Q: BQ24061 - Behavior when Charge Timer is Disabled? A
"We have a 2500mAHr battery and will be charging it through the USB port. USB will limit our power to either 100mA or 500mA. At 100mA the charging could take >25 hours. The TMR pin sets a charge timeout but it is limited to about 10 hours. R(TMR)max is 100K. If we leave the TMR pin floating this disables the charge timer, puts the part in LDO mode, and disables the charging termination circuit (page 13 - LDO Mode Operation). In this mode is the part acting as a battery charger (CC and CV modes) without the charge termination circuits enabled? I'm somewhat confused by the datasheet."
A: Re: BQ24061 - Behavior when Charge Timer is Disabled?
Not sure what your confusion is....the term LDO in my opinion is a loosely used term for a low drop out device. A switcher could be a low drop out switcher. Typically a LDO is always on if powered. Removing the termination/timer feature allows this low drop out linear device to stay on. In our LDO case the LDO (charger) has a current limit (fast charge and precharge) in addition to the regulated output voltage. So no, LDO does not mean no current limit.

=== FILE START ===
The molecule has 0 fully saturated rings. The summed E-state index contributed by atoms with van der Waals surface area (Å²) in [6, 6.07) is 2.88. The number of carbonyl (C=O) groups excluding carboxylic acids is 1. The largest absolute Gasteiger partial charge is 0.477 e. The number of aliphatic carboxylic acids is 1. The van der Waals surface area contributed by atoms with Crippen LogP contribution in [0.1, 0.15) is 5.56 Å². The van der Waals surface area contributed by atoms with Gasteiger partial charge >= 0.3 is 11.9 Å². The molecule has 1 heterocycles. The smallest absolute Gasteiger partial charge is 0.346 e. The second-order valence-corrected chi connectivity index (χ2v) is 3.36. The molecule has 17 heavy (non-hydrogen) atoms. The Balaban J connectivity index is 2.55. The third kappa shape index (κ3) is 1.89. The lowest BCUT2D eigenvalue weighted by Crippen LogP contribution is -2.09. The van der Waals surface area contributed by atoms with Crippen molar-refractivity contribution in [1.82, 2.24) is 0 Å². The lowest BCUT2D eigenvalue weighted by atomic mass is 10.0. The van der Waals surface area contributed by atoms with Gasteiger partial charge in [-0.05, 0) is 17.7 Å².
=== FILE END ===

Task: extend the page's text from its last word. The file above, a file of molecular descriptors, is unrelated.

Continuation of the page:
One can use a much higher resistor as long as the voltage does not get close to the termination disable threshold (2.5V minimum). The reason the 10 hour spec is used is the the timer tolerance gets a little loose the wider the range and 10 hours is typically more than enough.
I would program it for 25 hours and see how it works. Always test 25% out side of the desired setting to see if the part still works or if one is up against some threshold. If 31 hours still works then I would think that 25 hours would always work, but may have a sloppier accuracy.
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